Spot Forex Versus Currency Futures

Many traders have made the switch from currency futures to spot foreign exchange (forex) trading. Spot foreign exchange offers better liquidity and generally a lower cost of trading than currency futures. Banks and brokers in spot foreign exchange can quote markets 24 hours a day. Trading takes place over-the-counter directly between the two parties of a trade over the telephone and electronically. Furthermore, the spot foreign exchange market is not burdened by exchange and NFA ("National Futures Association") fees, which are generally passed on to the customer in the form of higher commissions. For these reasons, virtually all professional traders and institutions conduct most of their foreign exchange dealing in the spot forex market, not in currency futures.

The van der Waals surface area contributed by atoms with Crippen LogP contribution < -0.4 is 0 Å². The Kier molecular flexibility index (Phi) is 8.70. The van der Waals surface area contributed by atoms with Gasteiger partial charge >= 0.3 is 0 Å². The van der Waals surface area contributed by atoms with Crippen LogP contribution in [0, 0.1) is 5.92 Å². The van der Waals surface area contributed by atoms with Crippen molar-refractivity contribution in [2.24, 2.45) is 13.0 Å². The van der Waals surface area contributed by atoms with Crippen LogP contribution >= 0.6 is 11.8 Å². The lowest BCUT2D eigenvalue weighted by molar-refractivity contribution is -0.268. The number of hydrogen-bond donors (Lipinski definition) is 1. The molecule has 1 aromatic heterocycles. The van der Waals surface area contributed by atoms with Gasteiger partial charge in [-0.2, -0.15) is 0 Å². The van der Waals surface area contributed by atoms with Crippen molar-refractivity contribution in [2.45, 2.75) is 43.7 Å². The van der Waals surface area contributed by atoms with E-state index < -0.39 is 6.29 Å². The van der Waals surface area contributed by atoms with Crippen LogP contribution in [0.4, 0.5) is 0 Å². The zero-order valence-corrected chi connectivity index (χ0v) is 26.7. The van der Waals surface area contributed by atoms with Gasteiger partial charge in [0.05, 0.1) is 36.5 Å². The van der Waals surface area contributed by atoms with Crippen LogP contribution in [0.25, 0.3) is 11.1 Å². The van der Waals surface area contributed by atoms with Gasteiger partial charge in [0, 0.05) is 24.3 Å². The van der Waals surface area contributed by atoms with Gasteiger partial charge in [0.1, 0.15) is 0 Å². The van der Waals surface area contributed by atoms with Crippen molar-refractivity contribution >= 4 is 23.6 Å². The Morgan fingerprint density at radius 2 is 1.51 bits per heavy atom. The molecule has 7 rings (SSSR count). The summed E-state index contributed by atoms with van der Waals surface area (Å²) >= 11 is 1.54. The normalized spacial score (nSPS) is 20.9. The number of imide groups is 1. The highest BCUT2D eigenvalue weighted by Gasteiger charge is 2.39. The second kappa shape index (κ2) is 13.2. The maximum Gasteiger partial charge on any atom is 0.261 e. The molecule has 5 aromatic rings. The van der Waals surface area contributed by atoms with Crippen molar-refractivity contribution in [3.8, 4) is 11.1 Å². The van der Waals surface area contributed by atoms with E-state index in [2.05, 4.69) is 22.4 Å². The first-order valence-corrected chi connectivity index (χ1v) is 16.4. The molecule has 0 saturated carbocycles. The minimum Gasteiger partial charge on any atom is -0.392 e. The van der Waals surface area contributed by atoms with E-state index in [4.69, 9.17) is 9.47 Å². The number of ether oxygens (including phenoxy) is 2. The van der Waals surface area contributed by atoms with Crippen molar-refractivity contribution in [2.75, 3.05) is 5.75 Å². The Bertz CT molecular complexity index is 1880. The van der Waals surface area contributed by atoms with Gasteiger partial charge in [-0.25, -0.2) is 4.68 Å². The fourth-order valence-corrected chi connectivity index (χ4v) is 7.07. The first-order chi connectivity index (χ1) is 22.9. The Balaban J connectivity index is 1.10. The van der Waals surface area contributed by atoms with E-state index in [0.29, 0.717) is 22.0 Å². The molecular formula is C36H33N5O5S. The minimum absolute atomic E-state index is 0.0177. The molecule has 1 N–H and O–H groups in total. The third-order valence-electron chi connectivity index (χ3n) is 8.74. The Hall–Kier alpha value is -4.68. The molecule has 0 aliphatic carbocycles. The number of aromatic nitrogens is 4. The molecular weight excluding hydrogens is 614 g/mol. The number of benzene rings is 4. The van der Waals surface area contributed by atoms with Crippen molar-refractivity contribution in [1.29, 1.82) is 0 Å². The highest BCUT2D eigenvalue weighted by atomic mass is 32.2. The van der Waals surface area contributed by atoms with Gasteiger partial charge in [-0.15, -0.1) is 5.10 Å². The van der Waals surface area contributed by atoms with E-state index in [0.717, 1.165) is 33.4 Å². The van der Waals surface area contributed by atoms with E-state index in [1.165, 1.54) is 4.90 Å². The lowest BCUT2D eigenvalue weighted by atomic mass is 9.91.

The mechanics of trading spot forex are similar to those of currency futures. The most important initial difference is the way in which currency pairs are quoted. Currency futures are always quoted as the currency versus the US dollar. In Spot forex, some currencies are quoted this way, while others are quoted as the US dollar versus the currency. For example, in spot forex, EUR/USD is quoted the same way as Euro futures. In other words, if the Euro is strengthening, EUR/USD will rise just as Euro futures will rise. On the other hand, USD/CHF is quoted as US dollars with respect to Swiss Francs, the opposite of Swiss Franc futures. So if the Swiss Franc strengthens with respect to the US dollar, USD/CHF will fall, while Swiss Franc futures will rise. The rule in spot forex is that the first currency shown is the currency that is being quoted in terms of direction. For example, "EUR" in EUR/USD and "USD" in USD/CHF is the currency that is being quoted.